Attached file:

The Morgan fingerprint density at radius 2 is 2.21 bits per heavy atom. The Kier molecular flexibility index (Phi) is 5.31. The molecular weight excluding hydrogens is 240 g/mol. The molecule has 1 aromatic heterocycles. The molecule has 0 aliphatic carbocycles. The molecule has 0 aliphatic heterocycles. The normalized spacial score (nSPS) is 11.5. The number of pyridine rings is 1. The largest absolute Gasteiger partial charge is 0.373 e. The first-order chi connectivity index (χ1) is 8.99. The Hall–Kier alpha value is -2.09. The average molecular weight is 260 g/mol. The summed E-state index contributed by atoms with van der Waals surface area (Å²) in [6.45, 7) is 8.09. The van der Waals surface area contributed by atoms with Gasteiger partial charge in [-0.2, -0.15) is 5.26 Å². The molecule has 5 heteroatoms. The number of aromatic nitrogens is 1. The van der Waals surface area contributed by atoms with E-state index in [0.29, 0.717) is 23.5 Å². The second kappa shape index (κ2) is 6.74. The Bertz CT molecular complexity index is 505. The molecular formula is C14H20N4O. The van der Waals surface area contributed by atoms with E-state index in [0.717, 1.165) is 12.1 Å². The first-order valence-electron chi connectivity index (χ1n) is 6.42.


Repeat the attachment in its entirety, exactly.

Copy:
The Morgan fingerprint density at radius 2 is 2.21 bits per heavy atom. The Kier molecular flexibility index (Phi) is 5.31. The molecular weight excluding hydrogens is 240 g/mol. The molecule has 1 aromatic heterocycles. The molecule has 0 aliphatic carbocycles. The molecule has 0 aliphatic heterocycles. The normalized spacial score (nSPS) is 11.5. The number of pyridine rings is 1. The largest absolute Gasteiger partial charge is 0.373 e. The first-order chi connectivity index (χ1) is 8.99. The Hall–Kier alpha value is -2.09. The average molecular weight is 260 g/mol. The summed E-state index contributed by atoms with van der Waals surface area (Å²) in [6.45, 7) is 8.09. The van der Waals surface area contributed by atoms with Gasteiger partial charge in [-0.2, -0.15) is 5.26 Å². The molecule has 5 heteroatoms. The number of aromatic nitrogens is 1. The van der Waals surface area contributed by atoms with E-state index in [0.29, 0.717) is 23.5 Å². The second kappa shape index (κ2) is 6.74. The Bertz CT molecular complexity index is 505. The molecular formula is C14H20N4O. The van der Waals surface area contributed by atoms with E-state index in [0.717, 1.165) is 12.1 Å². The first-order valence-electron chi connectivity index (χ1n) is 6.42.